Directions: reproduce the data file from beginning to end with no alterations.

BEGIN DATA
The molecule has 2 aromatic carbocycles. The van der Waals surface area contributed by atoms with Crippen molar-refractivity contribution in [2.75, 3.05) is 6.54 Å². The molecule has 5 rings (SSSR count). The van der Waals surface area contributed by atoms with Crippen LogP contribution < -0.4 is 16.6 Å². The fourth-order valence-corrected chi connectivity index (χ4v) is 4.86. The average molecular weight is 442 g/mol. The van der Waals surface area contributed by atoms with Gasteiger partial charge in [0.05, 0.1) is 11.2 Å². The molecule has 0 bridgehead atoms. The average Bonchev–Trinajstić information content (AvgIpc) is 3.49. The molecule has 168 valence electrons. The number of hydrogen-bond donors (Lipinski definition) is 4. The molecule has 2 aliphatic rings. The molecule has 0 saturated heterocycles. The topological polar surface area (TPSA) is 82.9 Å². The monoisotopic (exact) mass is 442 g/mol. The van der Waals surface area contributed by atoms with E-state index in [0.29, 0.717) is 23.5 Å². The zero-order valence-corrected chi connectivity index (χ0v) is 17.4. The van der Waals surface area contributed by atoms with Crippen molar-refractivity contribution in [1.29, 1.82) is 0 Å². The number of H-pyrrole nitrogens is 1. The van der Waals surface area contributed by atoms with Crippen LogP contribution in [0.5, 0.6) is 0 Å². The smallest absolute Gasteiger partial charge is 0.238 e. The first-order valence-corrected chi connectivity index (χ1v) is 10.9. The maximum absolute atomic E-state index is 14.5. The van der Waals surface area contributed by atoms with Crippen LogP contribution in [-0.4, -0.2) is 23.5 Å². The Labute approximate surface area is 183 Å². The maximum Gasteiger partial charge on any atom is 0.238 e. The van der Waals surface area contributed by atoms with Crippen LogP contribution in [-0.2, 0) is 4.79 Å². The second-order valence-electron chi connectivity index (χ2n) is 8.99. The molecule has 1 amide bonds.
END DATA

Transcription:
The molecule has 2 aromatic carbocycles. The van der Waals surface area contributed by atoms with Crippen molar-refractivity contribution in [2.75, 3.05) is 6.54 Å². The molecule has 5 rings (SSSR count). The van der Waals surface area contributed by atoms with Crippen LogP contribution < -0.4 is 16.6 Å². The fourth-order valence-corrected chi connectivity index (χ4v) is 4.86. The average molecular weight is 442 g/mol. The van der Waals surface area contributed by atoms with Gasteiger partial charge in [0.05, 0.1) is 11.2 Å². The molecule has 0 bridgehead atoms. The average Bonchev–Trinajstić information content (AvgIpc) is 3.49. The molecule has 168 valence electrons. The number of hydrogen-bond donors (Lipinski definition) is 4. The molecule has 2 aliphatic rings. The molecule has 0 saturated heterocycles. The topological polar surface area (TPSA) is 82.9 Å². The monoisotopic (exact) mass is 442 g/mol. The van der Waals surface area contributed by atoms with E-state index in [0.29, 0.717) is 23.5 Å². The zero-order valence-corrected chi connectivity index (χ0v) is 17.4. The van der Waals surface area contributed by atoms with Crippen molar-refractivity contribution in [1.29, 1.82) is 0 Å². The number of H-pyrrole nitrogens is 1. The van der Waals surface area contributed by atoms with Crippen LogP contribution in [0.5, 0.6) is 0 Å². The smallest absolute Gasteiger partial charge is 0.238 e. The first-order valence-corrected chi connectivity index (χ1v) is 10.9. The maximum absolute atomic E-state index is 14.5. The van der Waals surface area contributed by atoms with Crippen LogP contribution in [-0.4, -0.2) is 23.5 Å². The Labute approximate surface area is 183 Å². The maximum Gasteiger partial charge on any atom is 0.238 e. The van der Waals surface area contributed by atoms with Crippen LogP contribution in [-0.2, 0) is 4.79 Å². The second-order valence-electron chi connectivity index (χ2n) is 8.99. The molecule has 1 amide bonds.